Scientists in Japan have used CRISPR-Cas9 technology to stop human immunodeficiency virus type 1 (HIV-1) replication in latently infected T cells that can’t be controlled using existing drug treatments. The gene-editing approach effectively disrupts two regulatory HIV-1 genes, tat and rev, which are essential for viral replication. Describing their in vitro studies in Scientific Reports, the researchers at Kobe University Graduate School of Medicine and Kobe University Graduate School of Health Sciences say initial results indicate that using CRISPR-Cas9 to target HIV-1 regulatory genes may offer a new approach to achieving “functional cures.”

“These results show that the CRISPR-Cas9 system, by targeting the regulatory genes of HIV-1, tat and rev, is a promising method for treating HIV infection,” comments co-author Masanori Kameoka, Ph.D., an associate professor at Kobe University Graduate School of Health Sciences. “We now need to investigate how we can selectively introduce a CRISPR-Cas9 system that targets HIV-1 genes into the infected cells of patients.”

The team’s published paper, co-authored by Dr. Kameoka, and co-researchers Youdiil Ophinni, Ph.D., Mari Inoue, Ph.D., and Tomohiro Kotaki, Ph.D., is entitled “CRISPR/Cas9 System Targeting Regulatory Genes of HIV-1 Inhibits Viral Replication in Infected T-Cell Cultures.”

HIV-1 infects about 35 million people worldwide, and while lifelong antiretroviral therapy (ART) can help convert what is otherwise a deadly infection into a more “manageable chronic disease,” current treatments are not a cure because they can’t completely eradicate the virus, which inserts its genes into the host cells’ DNA, the authors explain. Despite treatment using ART, HIV-1 continues to replicate at a very low level in some latently infected immune system cell types, such as CD4+ cells, macrophages, and follicular dendritic cells. “Current antiviral compounds are incapable of targeting the integrated proviral genome inside these cellular reservoirs and rapid viral rebound ensues after ART cessation,” they explain. The virus can also hide out in tissues such as the central nervous system.

CD4+ T cells have been the most studied of the cellular reservoirs in which HIV-1 can persist. A small fraction of resting CD4+ T cells will harbor HIV-1, even during ART, and are considered to be “the major obstacle to HIV-1 eradication,” the authors point out. “Latent HIV-1 infection in resting CD4+ T cells is the primary cause of the barrier to a functional cure.” They suggest that a “single-time intervention to clear viral genomic persistence represents a sensible and promising approach to achieve a HIV-1 functional cure.”

One potential approach to eradicating HIV-1 from such reservoirs is to directly disrupt the proviral genome using genome-editing tools. Unfortunately, technologies such as zinc finger nuclease (ZFN) and transcription activator-like effector nuclease (TALEN) have proven problematic because of “difficulties associated with the design, synthesis, and protein validation for a specific gene locus of interest.”

The Kobe University Graduate School team has now developed an alternative approach using CRISPR-Cas9 gene editing to disrupt two regulatory viral genes, tat and rev, which are essential for viral replication, and which are also highly conserved across different HIV-1 subtypes.

The scientists generated six guide RNAs (gRNAs)—three targeting tat and three targeting rev—to direct the DNA-cleaving Cas9 enzyme to the relevant sites in the proviral DNA. They packaged gRNAs and the Cas9 enzyme system into a lentiviral vector, which they could then introduce into cultured cells.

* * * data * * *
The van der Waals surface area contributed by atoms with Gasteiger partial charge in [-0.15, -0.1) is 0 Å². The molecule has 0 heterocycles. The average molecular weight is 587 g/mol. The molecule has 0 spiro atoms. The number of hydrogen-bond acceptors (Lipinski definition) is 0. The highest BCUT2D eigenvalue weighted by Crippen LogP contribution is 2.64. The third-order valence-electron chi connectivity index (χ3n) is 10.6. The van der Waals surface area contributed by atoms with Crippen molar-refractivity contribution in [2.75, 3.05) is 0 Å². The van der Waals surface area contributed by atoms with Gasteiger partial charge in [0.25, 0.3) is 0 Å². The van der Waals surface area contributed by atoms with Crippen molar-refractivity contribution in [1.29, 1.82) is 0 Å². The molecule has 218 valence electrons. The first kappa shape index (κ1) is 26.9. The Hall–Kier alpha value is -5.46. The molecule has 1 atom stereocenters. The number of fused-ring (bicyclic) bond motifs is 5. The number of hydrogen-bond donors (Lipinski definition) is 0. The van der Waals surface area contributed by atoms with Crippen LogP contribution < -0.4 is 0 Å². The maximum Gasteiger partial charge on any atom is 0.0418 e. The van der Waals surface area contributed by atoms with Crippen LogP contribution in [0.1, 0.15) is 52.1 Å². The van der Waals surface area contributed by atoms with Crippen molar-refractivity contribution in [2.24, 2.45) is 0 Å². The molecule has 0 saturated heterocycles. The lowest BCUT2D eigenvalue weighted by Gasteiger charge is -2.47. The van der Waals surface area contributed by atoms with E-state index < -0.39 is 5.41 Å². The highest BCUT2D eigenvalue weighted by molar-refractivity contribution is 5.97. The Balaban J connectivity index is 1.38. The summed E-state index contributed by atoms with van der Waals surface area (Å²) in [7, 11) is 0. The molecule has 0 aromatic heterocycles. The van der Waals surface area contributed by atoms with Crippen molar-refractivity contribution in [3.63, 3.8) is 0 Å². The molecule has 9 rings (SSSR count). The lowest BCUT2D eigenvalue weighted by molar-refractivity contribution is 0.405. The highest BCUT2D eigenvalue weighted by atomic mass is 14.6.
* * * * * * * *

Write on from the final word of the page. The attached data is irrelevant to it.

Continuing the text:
Initial studies demonstrated that the vector effectively abolished expression of tat and rev in cultured cells that were engineered to express the genes. The target genes were mutated at the Cas9 cleavage sites with “high frequency and various indel [insertion/deletion] mutations,” the authors write. Encouragingly CRISPR-Cas9 transduction of human T cells had no effect on cell viability, and there were no detectable off-target mutations in the human DNA.

The CRISPR constructs also targeted tat and rev expression in latently infected CD4+ T cells, “proving that lentiviral delivery of the CRISPR/Cas9 system successfully reached and cleaved the dormant HIV-1 proviral genome,” they state. The constructs also markedly suppressed cytokine-dependent HIV-1 reactivation in latently infected cells and inhibited viral replication in persistently infected cells. The team says these results “demonstrated that the lentiviral delivery of CRISPR/Cas9 successfully reached the isolated proviral genome, cleaved regulatory genes, and significantly inhibited viral replication, even after latency reversal.”

They claim that the ability to transduce nondividing cells, such as resting CD4+ T cells, using lentiviral constructs and achieve long-term Cas9 transgene expression supports the feasibility of using the system to eradicate cells that act as latent reservoirs of HIV-1.

They acknowledge that further research will be needed to translate their early in vitro work into in vivo preclinical models and human patients. “In order to safely and effectively introduce the CRISPR-Cas9 system, the vectors must be improved,” Dr. Kameoka notes. “We hope this research will provide us with useful information in developing a treatment method that can completely cure HIV-1 infection.”

“The capability of lentiviral vectors to transduce non-dividing cells, including resting CD4+ T cells, and maintain stable, long-term Cas9 transgene expression supports their potential use in eradicating infected cells constituting the latent reservoir,” the researchers conclude. “Based on the rapid advances being achieved in CRISPR/Cas9 research, a HIV-1 functional cure may soon be within reach.”

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